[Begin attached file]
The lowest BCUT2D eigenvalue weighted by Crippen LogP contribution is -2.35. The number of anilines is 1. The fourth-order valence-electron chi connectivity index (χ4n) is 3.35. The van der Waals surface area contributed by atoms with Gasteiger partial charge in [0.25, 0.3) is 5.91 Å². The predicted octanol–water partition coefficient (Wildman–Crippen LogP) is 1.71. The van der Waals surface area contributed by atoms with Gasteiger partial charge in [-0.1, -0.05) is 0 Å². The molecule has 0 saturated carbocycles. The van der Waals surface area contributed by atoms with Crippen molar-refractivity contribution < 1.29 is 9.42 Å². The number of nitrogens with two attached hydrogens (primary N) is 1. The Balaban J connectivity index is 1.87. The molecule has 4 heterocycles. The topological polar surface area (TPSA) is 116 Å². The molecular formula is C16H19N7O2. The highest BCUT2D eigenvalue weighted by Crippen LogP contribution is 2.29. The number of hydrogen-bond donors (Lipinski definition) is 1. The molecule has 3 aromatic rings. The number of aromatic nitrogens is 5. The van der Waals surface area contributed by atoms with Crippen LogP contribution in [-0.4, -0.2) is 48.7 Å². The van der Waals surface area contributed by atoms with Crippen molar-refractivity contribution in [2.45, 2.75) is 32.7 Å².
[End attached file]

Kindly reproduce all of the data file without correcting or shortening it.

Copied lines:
The lowest BCUT2D eigenvalue weighted by Crippen LogP contribution is -2.35. The number of anilines is 1. The fourth-order valence-electron chi connectivity index (χ4n) is 3.35. The van der Waals surface area contributed by atoms with Gasteiger partial charge in [0.25, 0.3) is 5.91 Å². The predicted octanol–water partition coefficient (Wildman–Crippen LogP) is 1.71. The van der Waals surface area contributed by atoms with Gasteiger partial charge in [-0.1, -0.05) is 0 Å². The molecule has 0 saturated carbocycles. The van der Waals surface area contributed by atoms with Crippen molar-refractivity contribution < 1.29 is 9.42 Å². The number of nitrogens with two attached hydrogens (primary N) is 1. The Balaban J connectivity index is 1.87. The molecule has 4 heterocycles. The topological polar surface area (TPSA) is 116 Å². The molecular formula is C16H19N7O2. The highest BCUT2D eigenvalue weighted by Crippen LogP contribution is 2.29. The number of hydrogen-bond donors (Lipinski definition) is 1. The molecule has 3 aromatic rings. The number of aromatic nitrogens is 5. The van der Waals surface area contributed by atoms with Crippen LogP contribution in [-0.4, -0.2) is 48.7 Å². The van der Waals surface area contributed by atoms with Crippen molar-refractivity contribution in [2.45, 2.75) is 32.7 Å².